His curly fur was multi-colored like marble chocolate. He had perfect triangle ears, amber puppy dog eyes. I was smitten from the moment he popped out of the bushes, as strays frequently do, on our 10-mile bike loop. Despite a paw injury of some sort that caused him to yelp as he ran, he followed Spence and me on the remainder of our ride. About a mile from home, Spence and Caroline (in her trailer) rode ahead to get the truck. We didn't want to risk an encounter with Cindy's not-so-friendly dogs.
For a week, he adopted our home as his own, met and brought home friends (other strays, a leg bone and a deer skull complete with antlers), fell in love with Caroline, got kicked by Skip (our horse), learned to sit on command, terrorized Marie (our cat), and turned up his nose at the cost-cutter dog food Spence brought home. All while I toiled over what to name him.
For a week, we called him "our dog," perhaps afraid on some unconscious level that giving him a real name would officially make him our dog.
I was very torn about what to do. Since coming to Roaring River Valley four years ago I've dragged my dear husband Spence into countless scenarios involving stray dogs (and cats) and here, it seems, we go again. Until the day Skip decided to remind him where he falls in the food chain. He propelled Our Dog a good 10 feet and sent him crying to the neighbor's for the night. The next day I put the feelers out for a new home.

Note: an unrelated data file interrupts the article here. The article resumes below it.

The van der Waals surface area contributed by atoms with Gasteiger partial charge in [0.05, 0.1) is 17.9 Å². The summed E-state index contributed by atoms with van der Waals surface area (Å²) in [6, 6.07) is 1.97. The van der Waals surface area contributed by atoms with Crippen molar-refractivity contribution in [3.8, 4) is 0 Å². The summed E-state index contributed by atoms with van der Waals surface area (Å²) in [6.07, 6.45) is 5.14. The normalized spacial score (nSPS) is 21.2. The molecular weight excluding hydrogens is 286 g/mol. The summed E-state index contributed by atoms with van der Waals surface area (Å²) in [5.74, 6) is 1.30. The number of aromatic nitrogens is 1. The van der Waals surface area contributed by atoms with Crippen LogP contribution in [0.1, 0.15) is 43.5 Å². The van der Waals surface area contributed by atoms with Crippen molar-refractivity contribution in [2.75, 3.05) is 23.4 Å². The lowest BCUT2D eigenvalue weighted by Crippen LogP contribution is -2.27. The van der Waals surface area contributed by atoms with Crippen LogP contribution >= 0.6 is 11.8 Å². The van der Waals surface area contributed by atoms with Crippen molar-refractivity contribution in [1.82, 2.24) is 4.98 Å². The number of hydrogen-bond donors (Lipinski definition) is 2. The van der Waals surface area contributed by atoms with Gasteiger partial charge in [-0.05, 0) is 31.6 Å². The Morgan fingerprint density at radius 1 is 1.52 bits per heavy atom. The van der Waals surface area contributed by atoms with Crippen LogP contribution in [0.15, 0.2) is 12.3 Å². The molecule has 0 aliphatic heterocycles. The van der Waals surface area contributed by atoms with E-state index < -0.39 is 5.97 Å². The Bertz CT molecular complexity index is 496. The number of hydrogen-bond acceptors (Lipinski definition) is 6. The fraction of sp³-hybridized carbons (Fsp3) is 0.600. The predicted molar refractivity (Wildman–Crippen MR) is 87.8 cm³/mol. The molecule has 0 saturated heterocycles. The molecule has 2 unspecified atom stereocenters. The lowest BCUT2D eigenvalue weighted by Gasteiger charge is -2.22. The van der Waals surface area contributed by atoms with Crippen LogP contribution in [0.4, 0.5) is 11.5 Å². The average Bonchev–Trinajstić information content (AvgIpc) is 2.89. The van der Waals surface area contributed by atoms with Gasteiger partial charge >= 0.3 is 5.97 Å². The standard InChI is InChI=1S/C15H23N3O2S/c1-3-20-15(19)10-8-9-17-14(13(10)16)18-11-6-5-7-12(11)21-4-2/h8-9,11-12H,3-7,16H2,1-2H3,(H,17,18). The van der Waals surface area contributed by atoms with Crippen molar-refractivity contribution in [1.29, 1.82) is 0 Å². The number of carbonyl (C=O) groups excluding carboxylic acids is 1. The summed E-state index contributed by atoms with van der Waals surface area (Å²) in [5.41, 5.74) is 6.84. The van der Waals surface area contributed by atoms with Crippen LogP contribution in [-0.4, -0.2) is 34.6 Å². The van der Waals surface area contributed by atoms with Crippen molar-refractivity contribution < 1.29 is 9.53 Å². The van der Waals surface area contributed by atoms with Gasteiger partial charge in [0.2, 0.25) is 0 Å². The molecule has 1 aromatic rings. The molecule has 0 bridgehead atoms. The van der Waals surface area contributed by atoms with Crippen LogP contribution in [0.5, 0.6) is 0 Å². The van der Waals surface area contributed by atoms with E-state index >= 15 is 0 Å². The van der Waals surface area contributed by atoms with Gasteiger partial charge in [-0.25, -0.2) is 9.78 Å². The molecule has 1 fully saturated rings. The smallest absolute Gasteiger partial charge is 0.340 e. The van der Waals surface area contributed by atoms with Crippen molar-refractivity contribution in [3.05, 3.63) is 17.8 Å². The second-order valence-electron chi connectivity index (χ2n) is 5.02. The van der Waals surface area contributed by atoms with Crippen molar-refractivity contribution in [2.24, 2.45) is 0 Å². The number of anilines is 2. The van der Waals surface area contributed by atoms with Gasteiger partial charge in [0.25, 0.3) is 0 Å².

One email was all it took. I actually had three separate people interviewing me for the position of new home. In the end, Sammy, named by his new owner, went to his new home...across the street at my neighbor Natalie's house. And everyone lived happily ever after.
P.S. Sammy now rounds up the horses from a good, safe distance. And he's much happier with his meals up the hill.